How to Be Out on the Town, Not Down for the Count
Notable events, like my granddaughter’s school play, often are not scheduled to accommodate my Parkinson’s disease (PD). Usually, early evening events seem to occur exactly as I reach the peak of my worst “off” period. But will I miss these types of activities? No! I need to be out on the town, not down for the count.
On other occasions, events that required extensive travel, which meant they overlapped with an “off” period, would always exacerbate my Parkinson’s symptoms. Invariably, the day after becomes a “day of the beast,” when PD fatigue makes even basic survival tasks difficult.
Getting to that point of exhaustion was not the outcome I wanted for that evening trip to the theater to see my granddaughter’s play. Fortunately, this time I was prepared with my Parkinson’s self-management tools.
My approach was to arrive at the play with my well of resources as full as possible. Managing two of the stressors is the first step, so I do the following:
First, I stop the effects from exaggerated emotions. Loss of emotional control is an unfortunate event for PD patients. If I’m approaching or crossing that threshold, I need to stop emotional spillover into my life and among those around me by using my Parkinson’s self-management program, which I call “TBM.” (“T” is for threshold management, “B” is for brain rewiring, and “M” is for mindful movement.)
Second, I manage stress, either physical or mental, by recognizing my shift from homeostasis. Getting back to homeostasis takes as much time and recovery effort as getting out of sync in the first place. The larger the swing from homeostasis, the more resources I need to be stable again. Stress management requires recovery time.
My goal before the play was to get a good night’s sleep. As the night goes, so goes the day. Unfortunately, the night before the event, subzero temperatures meant my feline companion was restricted indoors for the night. The cat, a 10-pound tabby with hunter instincts and a loud voice, wants to prowl outdoors after midnight. But I don’t let him out when it’s that cold, so he’ll start howling at 4 a.m., disgruntled that his human is restricting his nighttime excursions.
I went through several of these episodes with him last winter. A single night might have had up to four occurrences of cat howling that lasted about 30 minutes each. The theater event was important, so how could I make the best of the situation? I couldn’t change the weather or the cat, so I was left only with changing myself. But how could I get the most rest possible, given the less than ideal sleeping conditions?
This is where the Parkinson’s self-management tools make an impact.
Managing my emotions while the cat is howling can be difficult for an ill-prepared mind. It has taken me months to understand my reactions and why they occur with such emotional intensity. The unannounced howling abruptly disrupts my sleep and triggers the fight-or-flight response, which makes that night’s sleep worse. Mrs. Dr. C says the howling instigates a visceral reaction in the human brain, as if a saber-toothed tiger were stalking primitive man. She may be right.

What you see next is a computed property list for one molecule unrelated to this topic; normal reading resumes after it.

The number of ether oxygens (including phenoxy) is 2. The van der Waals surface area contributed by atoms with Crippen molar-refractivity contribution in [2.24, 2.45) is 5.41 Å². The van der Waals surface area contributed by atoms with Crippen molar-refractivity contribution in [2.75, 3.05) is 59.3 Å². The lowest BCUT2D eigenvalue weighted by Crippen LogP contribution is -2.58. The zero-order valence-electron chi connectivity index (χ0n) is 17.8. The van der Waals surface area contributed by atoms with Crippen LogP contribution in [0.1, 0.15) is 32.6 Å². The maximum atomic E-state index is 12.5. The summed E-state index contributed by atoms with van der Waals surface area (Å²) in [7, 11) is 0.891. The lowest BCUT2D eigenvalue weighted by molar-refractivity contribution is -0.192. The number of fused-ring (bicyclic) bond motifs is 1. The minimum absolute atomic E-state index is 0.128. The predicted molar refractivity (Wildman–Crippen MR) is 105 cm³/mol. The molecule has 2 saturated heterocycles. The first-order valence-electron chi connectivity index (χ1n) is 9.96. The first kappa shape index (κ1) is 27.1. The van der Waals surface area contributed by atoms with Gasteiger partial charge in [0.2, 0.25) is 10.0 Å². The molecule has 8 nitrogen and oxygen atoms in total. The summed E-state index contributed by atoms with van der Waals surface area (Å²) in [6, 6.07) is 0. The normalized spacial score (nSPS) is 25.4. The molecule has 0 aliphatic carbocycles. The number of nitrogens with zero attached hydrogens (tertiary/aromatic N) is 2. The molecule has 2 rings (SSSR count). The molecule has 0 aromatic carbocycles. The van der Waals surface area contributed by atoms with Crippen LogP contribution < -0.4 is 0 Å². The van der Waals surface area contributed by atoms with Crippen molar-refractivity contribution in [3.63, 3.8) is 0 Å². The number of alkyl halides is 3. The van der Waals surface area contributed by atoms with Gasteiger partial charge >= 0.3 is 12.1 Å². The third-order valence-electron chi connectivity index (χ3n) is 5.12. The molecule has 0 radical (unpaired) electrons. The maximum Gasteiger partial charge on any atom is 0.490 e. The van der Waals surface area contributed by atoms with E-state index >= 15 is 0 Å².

But unlike primitive man, my solution was to meditate during each of the 30-minute howling episodes. When the cat quieted down, I could sleep. I wasn’t getting full, uninterrupted sleep, but the sleep I did get helped. I also needed more rest the next day, before leaving for the event, but it didn’t stop me from going to the play.
In the end, the play was spectacular. We were so proud of our granddaughter for her singing and acting skills. The resource management work allowed me to attend with fewer PD problems. I even had enough resources left in the well to make it home before the worst of the PD symptoms started.
The next day, I was down for the count. Even with preparation, I can’t prevent the well from being drained. The day after is always bad, so I set it aside for recovery. Mrs. Dr. C and I know this. We adjust our schedule to free up time to prepare and recover. This requires adjusting time from other projects for two days while the well of resources is filled back to normal levels.
Life shouldn’t have to be so difficult with Parkinson’s. I can’t ask the world to schedule events at times that are easier for me (although we did suggest that school officials consider having an afternoon matinee for us “old folks”). But if I use the Parkinson’s self-management tools to keep the well filled and avoid draining it unnecessarily, then I can be out on the town, front and center, for these precious performances.
Note: Parkinson’s News Today is strictly a news and information website about the disease. It does not provide medical advice, diagnosis, or treatment. This content is not intended to be a substitute for professional medical advice, diagnosis, or treatment. Always seek the advice of your physician or another qualified health provider with any questions you may have regarding a medical condition. Never disregard professional medical advice or delay in seeking it because of something you have read on this website. The opinions expressed in this column are not those of Parkinson’s News Today or its parent company, BioNews, and are intended to spark discussion about issues pertaining to Parkinson’s disease.